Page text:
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Estate planning often overlooks pets

When celebrities make the headlines, it is usually because they have done something outrageous, like leaving millions of dollars in a will to a pet. However, this gesture brings attention to a long-overlooked issue in estate planning: providing for a pet after its owner dies. In Oklahoma, pet lovers are turning to trusts to ensure their beloved friends are protected and cared for.

The sad truth is that many animals end up abandoned or relinquished to shelters after an owner dies because no arrangements were made for their care. With a trust, a pet owner can choose a guardian and arrange for funds to be set aside for the animal's care. A trust for animals is recommended over a will for several reasons.

First, a pet owner can be assured that the money left will be used exclusively for the care of the pet. Next, the trust will avoid months of probate during which time the animal's guardianship may be uncertain. Finally, a pet trust can be activated before the owner dies, providing a home and care for the pet if the person should become incapacitated.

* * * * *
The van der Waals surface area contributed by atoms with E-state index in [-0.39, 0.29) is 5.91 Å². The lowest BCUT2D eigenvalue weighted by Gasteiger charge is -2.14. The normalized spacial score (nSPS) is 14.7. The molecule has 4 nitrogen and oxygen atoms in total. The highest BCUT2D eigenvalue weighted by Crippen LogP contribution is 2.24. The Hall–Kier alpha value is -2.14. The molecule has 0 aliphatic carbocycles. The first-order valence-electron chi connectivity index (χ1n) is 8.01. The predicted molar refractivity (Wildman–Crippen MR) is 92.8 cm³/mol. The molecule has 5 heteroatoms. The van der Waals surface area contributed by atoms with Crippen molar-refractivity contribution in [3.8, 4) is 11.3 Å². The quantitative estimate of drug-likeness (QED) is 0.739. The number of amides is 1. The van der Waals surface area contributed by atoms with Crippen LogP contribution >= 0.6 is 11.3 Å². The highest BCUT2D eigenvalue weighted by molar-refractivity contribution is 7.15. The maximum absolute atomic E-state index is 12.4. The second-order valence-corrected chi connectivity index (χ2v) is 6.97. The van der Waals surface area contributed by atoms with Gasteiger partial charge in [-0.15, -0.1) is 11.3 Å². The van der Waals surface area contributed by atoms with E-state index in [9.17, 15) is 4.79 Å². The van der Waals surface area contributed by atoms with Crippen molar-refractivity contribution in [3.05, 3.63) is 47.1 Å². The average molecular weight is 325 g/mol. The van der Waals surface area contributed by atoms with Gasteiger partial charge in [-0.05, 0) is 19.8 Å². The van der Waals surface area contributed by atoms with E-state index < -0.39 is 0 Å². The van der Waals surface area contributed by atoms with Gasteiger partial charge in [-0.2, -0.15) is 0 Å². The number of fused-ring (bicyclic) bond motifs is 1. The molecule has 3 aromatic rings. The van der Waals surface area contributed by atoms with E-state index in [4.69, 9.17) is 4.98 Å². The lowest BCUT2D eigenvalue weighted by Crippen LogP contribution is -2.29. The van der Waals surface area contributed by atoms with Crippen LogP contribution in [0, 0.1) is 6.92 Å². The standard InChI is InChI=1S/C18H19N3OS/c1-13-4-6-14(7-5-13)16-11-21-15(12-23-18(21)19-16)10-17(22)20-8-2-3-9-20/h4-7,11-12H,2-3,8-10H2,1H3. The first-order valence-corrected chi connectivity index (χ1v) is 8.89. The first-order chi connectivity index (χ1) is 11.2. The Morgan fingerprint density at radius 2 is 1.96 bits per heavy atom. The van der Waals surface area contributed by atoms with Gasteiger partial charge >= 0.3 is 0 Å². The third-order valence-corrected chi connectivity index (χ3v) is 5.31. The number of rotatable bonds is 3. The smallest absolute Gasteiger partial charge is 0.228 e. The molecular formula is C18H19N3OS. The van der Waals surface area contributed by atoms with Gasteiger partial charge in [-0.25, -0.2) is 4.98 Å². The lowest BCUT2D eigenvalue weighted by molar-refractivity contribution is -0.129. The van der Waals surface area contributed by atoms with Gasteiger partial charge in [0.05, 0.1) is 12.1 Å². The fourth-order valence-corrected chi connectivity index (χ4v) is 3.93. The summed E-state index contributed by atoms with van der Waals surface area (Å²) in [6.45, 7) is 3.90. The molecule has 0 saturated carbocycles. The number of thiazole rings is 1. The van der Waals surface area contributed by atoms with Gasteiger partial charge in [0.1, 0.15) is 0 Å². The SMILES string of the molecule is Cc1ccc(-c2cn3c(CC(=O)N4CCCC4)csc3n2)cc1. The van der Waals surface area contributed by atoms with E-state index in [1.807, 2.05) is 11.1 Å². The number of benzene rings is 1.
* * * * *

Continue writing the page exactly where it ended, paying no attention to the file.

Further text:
Pets are considered personal property under the law and, as such, cannot inherit money, but a trust can offer a pet the kind of life its owner would provide if he or she were able. Since pet trusts should include a great deal of specific information, it is best to discuss creating such a document with an estate planning attorney. With the help of a lawyer, people in Oklahoma can create trusts that will express their wishes and provide for their beloved pets.

Source:, "Long-lived Birds: 7 Easy Dos and Don'ts for Planning for the Future", Margaret Maffai, Accessed on Jan. 7, 2017

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